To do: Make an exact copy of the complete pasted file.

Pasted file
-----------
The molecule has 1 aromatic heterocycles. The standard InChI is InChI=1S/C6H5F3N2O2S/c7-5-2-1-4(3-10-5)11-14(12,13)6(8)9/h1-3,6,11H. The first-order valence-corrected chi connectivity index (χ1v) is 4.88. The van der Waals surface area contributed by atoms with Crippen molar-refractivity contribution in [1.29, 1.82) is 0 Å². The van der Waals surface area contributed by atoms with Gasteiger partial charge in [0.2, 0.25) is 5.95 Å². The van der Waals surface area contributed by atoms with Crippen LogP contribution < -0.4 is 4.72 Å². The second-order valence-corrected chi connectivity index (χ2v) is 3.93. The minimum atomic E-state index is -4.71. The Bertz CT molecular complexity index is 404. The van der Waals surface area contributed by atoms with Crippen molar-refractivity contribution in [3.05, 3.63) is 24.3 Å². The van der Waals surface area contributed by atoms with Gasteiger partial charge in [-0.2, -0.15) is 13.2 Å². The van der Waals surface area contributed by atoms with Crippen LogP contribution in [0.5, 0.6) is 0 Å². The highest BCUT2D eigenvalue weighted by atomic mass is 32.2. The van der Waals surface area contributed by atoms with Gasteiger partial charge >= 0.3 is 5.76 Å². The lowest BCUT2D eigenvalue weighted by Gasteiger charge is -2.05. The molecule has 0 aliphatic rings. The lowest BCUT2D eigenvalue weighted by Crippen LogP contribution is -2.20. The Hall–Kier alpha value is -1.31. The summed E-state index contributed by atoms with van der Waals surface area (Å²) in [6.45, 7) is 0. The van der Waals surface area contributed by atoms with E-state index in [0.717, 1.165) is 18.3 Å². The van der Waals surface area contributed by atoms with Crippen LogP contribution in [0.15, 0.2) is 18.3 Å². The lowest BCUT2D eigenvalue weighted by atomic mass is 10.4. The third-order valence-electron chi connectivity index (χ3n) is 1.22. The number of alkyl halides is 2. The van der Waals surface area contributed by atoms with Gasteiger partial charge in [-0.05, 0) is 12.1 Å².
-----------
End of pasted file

The molecule has 1 aromatic heterocycles. The standard InChI is InChI=1S/C6H5F3N2O2S/c7-5-2-1-4(3-10-5)11-14(12,13)6(8)9/h1-3,6,11H. The first-order valence-corrected chi connectivity index (χ1v) is 4.88. The van der Waals surface area contributed by atoms with Crippen molar-refractivity contribution in [1.29, 1.82) is 0 Å². The van der Waals surface area contributed by atoms with Gasteiger partial charge in [0.2, 0.25) is 5.95 Å². The van der Waals surface area contributed by atoms with Crippen LogP contribution < -0.4 is 4.72 Å². The second-order valence-corrected chi connectivity index (χ2v) is 3.93. The minimum atomic E-state index is -4.71. The Bertz CT molecular complexity index is 404. The van der Waals surface area contributed by atoms with Crippen molar-refractivity contribution in [3.05, 3.63) is 24.3 Å². The van der Waals surface area contributed by atoms with Gasteiger partial charge in [-0.2, -0.15) is 13.2 Å². The van der Waals surface area contributed by atoms with Crippen LogP contribution in [0.5, 0.6) is 0 Å². The highest BCUT2D eigenvalue weighted by atomic mass is 32.2. The van der Waals surface area contributed by atoms with Gasteiger partial charge >= 0.3 is 5.76 Å². The lowest BCUT2D eigenvalue weighted by Gasteiger charge is -2.05. The molecule has 0 aliphatic rings. The lowest BCUT2D eigenvalue weighted by Crippen LogP contribution is -2.20. The Hall–Kier alpha value is -1.31. The summed E-state index contributed by atoms with van der Waals surface area (Å²) in [6.45, 7) is 0. The van der Waals surface area contributed by atoms with E-state index in [0.717, 1.165) is 18.3 Å². The van der Waals surface area contributed by atoms with Crippen LogP contribution in [0.15, 0.2) is 18.3 Å². The lowest BCUT2D eigenvalue weighted by atomic mass is 10.4. The third-order valence-electron chi connectivity index (χ3n) is 1.22. The number of alkyl halides is 2. The van der Waals surface area contributed by atoms with Gasteiger partial charge in [-0.05, 0) is 12.1 Å².